Suppose you are building a data exchange system between a consortium of organizations using an enterprise blockchain network. Documents of large file-size will need to be stored and retrieved routinely. A decision is made to use Hyperledger Fabric as the framework by the powers that be.
Hyperledger Fabric is an excellent framework to run an enterprise blockchain network and can work for a lot of use cases. However, it is not advisable storing large data sets on the ledger. This is a common issue across all blockchain frameworks.
Many industries that use enterprise blockchain technologies, use it for features like security, high-availability, data-immutability and decentralized network. Any blockchain framework is suitable only for small data sets. The dissemination of large data will create a lag on network. This lag may not be acceptable in a production system. We need a solution to this problem.
Enter IPFS, the Inter Planetary File System. IPFS helps solving the problem of file storage. Large files can be easily stored and efficiently managed on the IPFS.
In the remainder of this article we will discuss 3 different setups in increasing order of security measures.
Simple storage and retrieval on IPFS
The idea is to create an IPFS network parallel to the Fabric network. In a multi-organization blockchain network, we can install and run the IPFS processes on the fabric peers. But, segregating the fabric peer and IPFS processes will give better performance.
acceptable in a production system. We need a solution to this problem.
The app will be communicating with both the networks. The step one in this process will be sending the files to be uploaded to the IPFS network. If the App belongs to Org1 then they will send the file to be uploaded through one of its nodes in the IPFS network. After a successful response from IPFS API application, which will contain the hash-code for the uploaded file. This hash-code will be the content to be stored on the Fabric ledger. A further breakdown of the whole process is shown as below.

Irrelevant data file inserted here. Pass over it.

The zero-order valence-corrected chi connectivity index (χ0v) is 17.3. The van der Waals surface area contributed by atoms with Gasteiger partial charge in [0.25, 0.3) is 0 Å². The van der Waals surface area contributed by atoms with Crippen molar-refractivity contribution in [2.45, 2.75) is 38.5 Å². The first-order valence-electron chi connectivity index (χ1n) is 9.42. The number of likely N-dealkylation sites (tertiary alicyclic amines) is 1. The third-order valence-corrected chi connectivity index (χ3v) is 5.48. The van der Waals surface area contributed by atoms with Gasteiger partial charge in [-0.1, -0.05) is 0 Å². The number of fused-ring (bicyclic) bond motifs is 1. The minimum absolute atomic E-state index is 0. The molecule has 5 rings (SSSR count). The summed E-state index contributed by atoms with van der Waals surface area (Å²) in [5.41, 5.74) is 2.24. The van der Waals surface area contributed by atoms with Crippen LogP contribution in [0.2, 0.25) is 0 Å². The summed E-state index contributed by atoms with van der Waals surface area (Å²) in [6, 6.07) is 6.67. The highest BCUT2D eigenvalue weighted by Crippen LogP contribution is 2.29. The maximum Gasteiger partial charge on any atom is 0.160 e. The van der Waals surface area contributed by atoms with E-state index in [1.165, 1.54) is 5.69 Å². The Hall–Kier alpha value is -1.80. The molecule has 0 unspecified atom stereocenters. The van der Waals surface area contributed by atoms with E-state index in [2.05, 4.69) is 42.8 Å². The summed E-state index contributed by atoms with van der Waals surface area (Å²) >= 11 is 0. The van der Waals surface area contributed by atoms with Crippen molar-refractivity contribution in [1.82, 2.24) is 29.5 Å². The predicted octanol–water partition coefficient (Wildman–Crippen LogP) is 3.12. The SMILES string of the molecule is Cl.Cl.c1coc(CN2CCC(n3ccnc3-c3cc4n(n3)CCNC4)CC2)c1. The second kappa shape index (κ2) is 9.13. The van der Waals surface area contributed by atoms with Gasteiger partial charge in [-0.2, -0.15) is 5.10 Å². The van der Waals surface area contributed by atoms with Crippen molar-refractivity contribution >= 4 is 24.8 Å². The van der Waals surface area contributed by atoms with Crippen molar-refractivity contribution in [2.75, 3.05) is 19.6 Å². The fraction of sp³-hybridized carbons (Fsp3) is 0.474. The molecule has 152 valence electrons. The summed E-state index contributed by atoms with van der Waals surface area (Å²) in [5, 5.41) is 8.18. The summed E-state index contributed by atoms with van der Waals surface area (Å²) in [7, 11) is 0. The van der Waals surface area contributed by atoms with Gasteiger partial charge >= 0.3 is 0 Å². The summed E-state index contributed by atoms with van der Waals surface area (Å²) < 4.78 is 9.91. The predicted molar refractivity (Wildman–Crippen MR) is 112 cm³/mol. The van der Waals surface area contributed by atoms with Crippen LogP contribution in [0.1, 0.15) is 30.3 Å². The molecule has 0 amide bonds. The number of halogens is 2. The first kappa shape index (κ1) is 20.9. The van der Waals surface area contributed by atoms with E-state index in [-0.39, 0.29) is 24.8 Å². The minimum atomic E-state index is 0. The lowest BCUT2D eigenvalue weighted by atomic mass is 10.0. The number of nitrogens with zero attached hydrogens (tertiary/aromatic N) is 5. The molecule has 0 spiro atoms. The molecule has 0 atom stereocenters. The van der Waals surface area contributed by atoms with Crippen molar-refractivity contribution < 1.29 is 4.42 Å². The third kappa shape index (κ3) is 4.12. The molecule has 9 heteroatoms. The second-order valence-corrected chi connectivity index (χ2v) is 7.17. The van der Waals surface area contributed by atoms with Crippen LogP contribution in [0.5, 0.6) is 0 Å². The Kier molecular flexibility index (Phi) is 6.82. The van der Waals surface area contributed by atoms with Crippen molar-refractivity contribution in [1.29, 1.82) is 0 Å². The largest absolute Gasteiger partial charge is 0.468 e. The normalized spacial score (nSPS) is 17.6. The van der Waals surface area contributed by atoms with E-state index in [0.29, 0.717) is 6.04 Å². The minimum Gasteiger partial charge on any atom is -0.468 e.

Encrypted storage and retrieval
To secure our file, we will encrypt the file with a key. Behind the each of the IPFS and Fabric API applications sit their respective networks, the infrastructure setup for each network may also be in different geographies.
As a bonus, the redundancy of large files when stored on a ledger can be avoided by using IPFS.
Authorization scheme with encrypted storage and retrieval
How about access to a subset of organizations within a larger set of organizations within a Fabric channel?
Data can still be privately stored on ledger while sharing it to an arbitrary number of organizations. A set of organizations may be organized in sets, called collections in Fabric.
Therefore, on the IPFS network the access to file data should be determined based on whether a node from an organization is permitted to see the hash-code of file on the ledger.
To achieve this, we devised a process where the files are encrypted using a symmetric key stored on the ledger along with the file hash-code.
Let’s say, for a successfully uploaded file, the IPFS API will send a response with hash-code of the file and encryption key. Now this data is delivered to the Fabric API through which the chaincode is invoked and stored on the ledger.
The above diagram shows how the hash-code+key is stored to the ledger, now when the user needs to view a file, she will need to fetch both the hash-code and the key. Organizations with the encryption key are the only ones that will be able to view the content of the file. This ensures the rules imposed inside the fabric collection configuration are also applicable on the IPFS network. We will try to go into more detail about Hyperledger Fabric and IPFS in upcoming articles.